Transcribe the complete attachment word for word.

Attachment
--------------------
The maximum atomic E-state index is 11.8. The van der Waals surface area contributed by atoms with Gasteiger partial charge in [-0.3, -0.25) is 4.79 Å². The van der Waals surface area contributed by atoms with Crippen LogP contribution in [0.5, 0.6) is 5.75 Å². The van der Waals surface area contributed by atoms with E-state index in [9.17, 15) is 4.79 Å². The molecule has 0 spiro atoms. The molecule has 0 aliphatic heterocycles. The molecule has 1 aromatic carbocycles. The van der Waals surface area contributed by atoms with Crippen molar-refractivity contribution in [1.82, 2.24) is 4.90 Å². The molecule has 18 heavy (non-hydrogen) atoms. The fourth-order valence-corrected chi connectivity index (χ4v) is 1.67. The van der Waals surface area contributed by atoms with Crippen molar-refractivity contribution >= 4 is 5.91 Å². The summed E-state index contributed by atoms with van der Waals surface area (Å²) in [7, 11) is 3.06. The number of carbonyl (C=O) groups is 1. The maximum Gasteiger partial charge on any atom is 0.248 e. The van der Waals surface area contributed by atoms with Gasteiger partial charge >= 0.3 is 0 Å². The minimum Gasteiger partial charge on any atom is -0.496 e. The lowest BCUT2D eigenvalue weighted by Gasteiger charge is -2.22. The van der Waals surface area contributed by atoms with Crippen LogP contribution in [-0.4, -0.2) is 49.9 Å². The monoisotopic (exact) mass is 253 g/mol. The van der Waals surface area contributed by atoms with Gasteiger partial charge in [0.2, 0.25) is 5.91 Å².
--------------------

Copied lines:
The maximum atomic E-state index is 11.8. The van der Waals surface area contributed by atoms with Gasteiger partial charge in [-0.3, -0.25) is 4.79 Å². The van der Waals surface area contributed by atoms with Crippen LogP contribution in [0.5, 0.6) is 5.75 Å². The van der Waals surface area contributed by atoms with E-state index in [9.17, 15) is 4.79 Å². The molecule has 0 spiro atoms. The molecule has 0 aliphatic heterocycles. The molecule has 1 aromatic carbocycles. The van der Waals surface area contributed by atoms with Crippen molar-refractivity contribution in [1.82, 2.24) is 4.90 Å². The molecule has 18 heavy (non-hydrogen) atoms. The fourth-order valence-corrected chi connectivity index (χ4v) is 1.67. The van der Waals surface area contributed by atoms with Crippen molar-refractivity contribution >= 4 is 5.91 Å². The summed E-state index contributed by atoms with van der Waals surface area (Å²) in [7, 11) is 3.06. The number of carbonyl (C=O) groups is 1. The maximum Gasteiger partial charge on any atom is 0.248 e. The van der Waals surface area contributed by atoms with Gasteiger partial charge >= 0.3 is 0 Å². The minimum Gasteiger partial charge on any atom is -0.496 e. The lowest BCUT2D eigenvalue weighted by Gasteiger charge is -2.22. The van der Waals surface area contributed by atoms with Crippen LogP contribution in [-0.4, -0.2) is 49.9 Å². The monoisotopic (exact) mass is 253 g/mol. The van der Waals surface area contributed by atoms with Gasteiger partial charge in [0.2, 0.25) is 5.91 Å².